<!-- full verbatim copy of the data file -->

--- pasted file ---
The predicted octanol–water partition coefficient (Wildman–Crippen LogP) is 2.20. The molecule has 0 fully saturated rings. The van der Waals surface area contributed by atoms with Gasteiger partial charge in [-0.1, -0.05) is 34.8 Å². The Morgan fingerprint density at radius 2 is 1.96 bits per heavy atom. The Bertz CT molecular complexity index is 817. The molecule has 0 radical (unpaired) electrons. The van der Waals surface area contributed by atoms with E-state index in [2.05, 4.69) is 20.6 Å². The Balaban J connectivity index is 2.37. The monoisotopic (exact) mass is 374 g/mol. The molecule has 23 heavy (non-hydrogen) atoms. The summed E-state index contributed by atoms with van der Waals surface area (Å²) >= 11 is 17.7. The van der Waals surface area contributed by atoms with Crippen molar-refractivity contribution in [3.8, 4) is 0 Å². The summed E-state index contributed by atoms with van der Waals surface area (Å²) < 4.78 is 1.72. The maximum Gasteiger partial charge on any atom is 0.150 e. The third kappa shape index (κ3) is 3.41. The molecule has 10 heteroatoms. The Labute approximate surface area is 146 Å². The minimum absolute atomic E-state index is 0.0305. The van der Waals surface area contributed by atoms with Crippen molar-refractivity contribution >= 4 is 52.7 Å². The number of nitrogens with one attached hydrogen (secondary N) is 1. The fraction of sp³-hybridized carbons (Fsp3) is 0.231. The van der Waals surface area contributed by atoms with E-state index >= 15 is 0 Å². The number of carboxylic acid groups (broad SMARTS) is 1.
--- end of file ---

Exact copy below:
The predicted octanol–water partition coefficient (Wildman–Crippen LogP) is 2.20. The molecule has 0 fully saturated rings. The van der Waals surface area contributed by atoms with Gasteiger partial charge in [-0.1, -0.05) is 34.8 Å². The Morgan fingerprint density at radius 2 is 1.96 bits per heavy atom. The Bertz CT molecular complexity index is 817. The molecule has 0 radical (unpaired) electrons. The van der Waals surface area contributed by atoms with E-state index in [2.05, 4.69) is 20.6 Å². The Balaban J connectivity index is 2.37. The monoisotopic (exact) mass is 374 g/mol. The molecule has 23 heavy (non-hydrogen) atoms. The summed E-state index contributed by atoms with van der Waals surface area (Å²) >= 11 is 17.7. The van der Waals surface area contributed by atoms with Crippen molar-refractivity contribution in [3.8, 4) is 0 Å². The summed E-state index contributed by atoms with van der Waals surface area (Å²) < 4.78 is 1.72. The maximum Gasteiger partial charge on any atom is 0.150 e. The third kappa shape index (κ3) is 3.41. The molecule has 10 heteroatoms. The Labute approximate surface area is 146 Å². The minimum absolute atomic E-state index is 0.0305. The van der Waals surface area contributed by atoms with Crippen molar-refractivity contribution >= 4 is 52.7 Å². The number of nitrogens with one attached hydrogen (secondary N) is 1. The fraction of sp³-hybridized carbons (Fsp3) is 0.231. The van der Waals surface area contributed by atoms with E-state index >= 15 is 0 Å². The number of carboxylic acid groups (broad SMARTS) is 1.